The way patients were handled Regarding comorbid conditions, handling of complications, the control practitioners had in patient care, or the outcome measures used Statistical heterogeneity When the observed treatment effects of studies are more dissimilar than what would be expected by chance Evidence-based Chiropractic

31 Consequences of heterogeneity
When the results of studies in a meta-analysis are inconsistent, it reduces confidence in its conclusions The meta-analysis may actually be worthless if too dissimilar For instance, combining studies that used different types of comparison groups Or outcomes that were dissimilar Evidence-based Chiropractic

32 Evidence-based Chiropractic
Forest plot A type of graph often used in meta-analyses to illustrate the treatment effect sizes of the studies Each study is represented by a black square that is an estimate of their effect sizes A horizontal line extends to either side of the squares, the 95% confidence interval Evidence-based Chiropractic

33 Evidence-based Chiropractic
Forest plot Evidence-based Chiropractic

34 Interpreting a forest plot
If a study’s 95% CI crosses over the vertical line, it is not statistically significant A diamond with a CI line is sometimes presented at the bottom of the forest plot to represent an overall estimate The black squares may vary in size representing the weights of the studies Evidence-based Chiropractic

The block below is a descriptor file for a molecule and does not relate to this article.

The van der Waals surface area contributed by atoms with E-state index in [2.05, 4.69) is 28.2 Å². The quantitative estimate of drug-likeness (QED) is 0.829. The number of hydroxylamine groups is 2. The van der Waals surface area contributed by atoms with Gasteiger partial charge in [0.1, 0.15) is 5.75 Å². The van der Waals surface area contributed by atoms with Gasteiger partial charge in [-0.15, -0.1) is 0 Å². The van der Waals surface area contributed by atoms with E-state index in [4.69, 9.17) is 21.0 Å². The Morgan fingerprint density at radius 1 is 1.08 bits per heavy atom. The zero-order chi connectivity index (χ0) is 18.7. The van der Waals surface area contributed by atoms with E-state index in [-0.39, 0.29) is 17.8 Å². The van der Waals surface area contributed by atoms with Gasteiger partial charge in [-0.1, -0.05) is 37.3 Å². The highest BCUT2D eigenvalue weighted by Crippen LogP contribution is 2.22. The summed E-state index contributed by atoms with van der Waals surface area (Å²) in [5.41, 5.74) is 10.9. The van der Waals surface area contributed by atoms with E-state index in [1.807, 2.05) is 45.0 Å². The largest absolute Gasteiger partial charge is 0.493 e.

35 Weighting and overall effect
Evidence-based Chiropractic

36 Evidence-based Chiropractic
Effect size The difference between the means of the treatment and control groups When studies are combined in a meta-analysis, the units of measurement are not always comparable Effect sizes are standardized to resolve this problem producing the standardized mean difference Evidence-based Chiropractic

37 Standardized mean difference
The effect size divided by the pooled standard deviation Pooled standard deviation has been adjusted for the differences in the sizes of the groups Represents the standardized difference between group means i.e., the relative magnitude of the experimental treatment Evidence-based Chiropractic

38 Evidence-based Chiropractic
Cohen’s d Evidence-based Chiropractic

39 Evidence-based Chiropractic
Odds ratio (OR) Cohen’s d is appropriate with continuous data An OR is appropriate when the study’s outcome measure is dichotomous e.g., pain versus no pain OR is a comparison of the odds of the outcome being present in the treatment group against the control group Evidence-based Chiropractic

40 Evidence-based Chiropractic
Relative risk (RR) a.k.a., risk ratio A comparison of the risk of having the outcome in the treatment group with that of the control group Sometimes OR is reported and sometimes RR Experts do not agree on which is most appropriate Evidence-based Chiropractic